5 Things to look for on every freelance project

Small teams, big passion

On weekday mornings MTA trains from all over the city carry gaggles of coffee-breathed New Yorkers to their 9-5 jobs. During peak hours there can be so many people crammed into a train that there’s no longer any need to grab a pole because it’s effectively impossible to fall during a sharp turn or abrupt stop. Communication and eye contact cease during the suffocating ride, replaced only by the burning desire for personal space and real human connection.

To me this is what working at a large company feels like. Little room for growth, failure, or change of course. No individual accountability. Quietly impersonal.

I prefer working with small teams of passionate people who bring strengths to my weaknesses, communicate openly and honestly, and hold each other accountable for doing great work.


Clear vision

In movies there’s always a director to guide production designers, cinematographers, actors, and post-production in bringing a story to life. The director is the person with vision, the driving force behind the film. No one in Hollywood would make a movie without a director.

Products also require a director to communicate a clear vision throughout every step of the project. Without a vision, designers produce broken experiences because of conflicting information and unclear goals. I help companies to define their vision by deeply understanding their audience’s needs and desires before starting any drawings, wireframes, or UI design.



Vision tells me what we’re creating, and it’s your story that makes me care. Help me understand your company’s journey. Where did you begin? Where did you run into conflicts and how did you resolve them? Where are you trying to go? The stronger the story we tell through the product, the more powerful the bond we create with the audience.

Once I know your story, I listen to your audience’s stories to help define the problems we’re trying to solve. Where do they get tripped up? What gets them excited? Has anyone found a unique way of getting around a common hurdle? What do they think about your product and how does that differ from your vision? Talk to enough people and their experiences will start to form a pattern. These stories are the dots I need to connect in order to define and solve problems that go beyond surface level thinking.


Dedication to craftsmanship

Last year when New York City was frozen by the Polar Vortex, I finally broke down and bought a big, puffy jacket that went down to my shins. When I got outside I instinctively went to bury my hands in the pockets, only to find that the opening was too small for the bulk of the jacket around my wrists. I couldn’t fit my hands in them while wearing the jacket. I couldn’t believe it. Did the people who designed this jacket never try putting their hands in the pockets? And are pockets not one of the primary features of a jacket? Was this an MVP? Did some designer just create this on a computer in Miami in time for the Holiday season?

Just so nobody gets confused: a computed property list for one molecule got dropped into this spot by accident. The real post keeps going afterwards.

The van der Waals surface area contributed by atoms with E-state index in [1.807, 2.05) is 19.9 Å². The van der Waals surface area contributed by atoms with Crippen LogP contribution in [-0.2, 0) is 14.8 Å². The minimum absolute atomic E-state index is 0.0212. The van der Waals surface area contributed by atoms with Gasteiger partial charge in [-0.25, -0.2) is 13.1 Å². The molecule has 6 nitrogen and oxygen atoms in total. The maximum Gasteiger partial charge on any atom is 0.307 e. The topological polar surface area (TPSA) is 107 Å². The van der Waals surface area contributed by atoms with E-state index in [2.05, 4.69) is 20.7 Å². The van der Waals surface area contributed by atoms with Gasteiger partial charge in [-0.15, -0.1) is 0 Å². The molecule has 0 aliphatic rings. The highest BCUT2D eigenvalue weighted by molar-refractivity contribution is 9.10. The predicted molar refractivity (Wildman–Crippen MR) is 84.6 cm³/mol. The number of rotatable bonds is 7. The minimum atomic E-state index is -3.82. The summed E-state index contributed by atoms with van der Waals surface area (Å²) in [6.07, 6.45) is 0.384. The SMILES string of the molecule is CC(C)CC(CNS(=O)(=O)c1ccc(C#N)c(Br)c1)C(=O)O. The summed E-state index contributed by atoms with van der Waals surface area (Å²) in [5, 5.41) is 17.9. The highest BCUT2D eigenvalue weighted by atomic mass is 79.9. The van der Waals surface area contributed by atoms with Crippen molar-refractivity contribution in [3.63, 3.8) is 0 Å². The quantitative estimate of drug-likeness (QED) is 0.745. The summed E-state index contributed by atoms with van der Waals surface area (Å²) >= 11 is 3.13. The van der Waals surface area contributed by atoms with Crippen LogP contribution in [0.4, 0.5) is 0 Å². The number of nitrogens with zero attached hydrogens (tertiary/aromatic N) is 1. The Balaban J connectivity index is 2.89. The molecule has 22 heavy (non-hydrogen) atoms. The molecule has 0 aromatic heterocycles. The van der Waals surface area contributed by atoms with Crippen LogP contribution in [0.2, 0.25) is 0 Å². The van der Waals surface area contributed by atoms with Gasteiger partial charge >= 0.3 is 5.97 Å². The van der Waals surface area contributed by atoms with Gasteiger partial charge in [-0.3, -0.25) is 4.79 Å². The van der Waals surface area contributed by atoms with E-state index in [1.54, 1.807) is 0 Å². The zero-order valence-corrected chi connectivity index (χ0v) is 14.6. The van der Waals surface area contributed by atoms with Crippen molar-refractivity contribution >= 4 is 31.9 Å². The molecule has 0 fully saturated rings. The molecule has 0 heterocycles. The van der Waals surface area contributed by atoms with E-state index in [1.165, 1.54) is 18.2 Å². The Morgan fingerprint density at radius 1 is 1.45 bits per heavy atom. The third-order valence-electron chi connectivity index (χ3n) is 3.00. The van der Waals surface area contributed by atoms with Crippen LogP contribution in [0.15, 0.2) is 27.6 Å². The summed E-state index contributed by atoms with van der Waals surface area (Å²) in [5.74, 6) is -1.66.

In contrast to the jacket, I’ll talk about the Moment Lens. Tired of all the cheap smartphone lens attachments being sold in the market, Moment created a lens to rival the quality and craftsmanship of professional photography gear. My favorite detail about the lens is that it mounts securely to your phone with a twist and lock motion, which not only eliminates light gaps between the lens and your camera sensor (a common complaint with the low-end alternatives,) but also mimics the same motion photographers use when switching lenses on a DSLR. It’s no surprise then that the small team who made this lens are photographers themselves, with over 25 years of experience creating professional gear.

I work on teams who take pride in the quality of their product, not the teams who need to put in the least amount of effort into a market opportunity. Great products are designed by people with a personal investment and interest in the problem they’re solving, and those who use it think “this was designed by someone like me.”


A seat at the table

Over the course of my career, design has come to encompass so much more to me than just skillfully painting in wireframes and hoping for the best.

Products with integrity are made by designers who sit at the table throughout the entire process of building them. Working with a small team, I want to help shape the vision, connect with the audience, solve the right problems, and see the design through iterations and implementation. Thoughtfulness and collaboration is important to me during each phase, and I need work on a team who feels the same.

Erin Nolan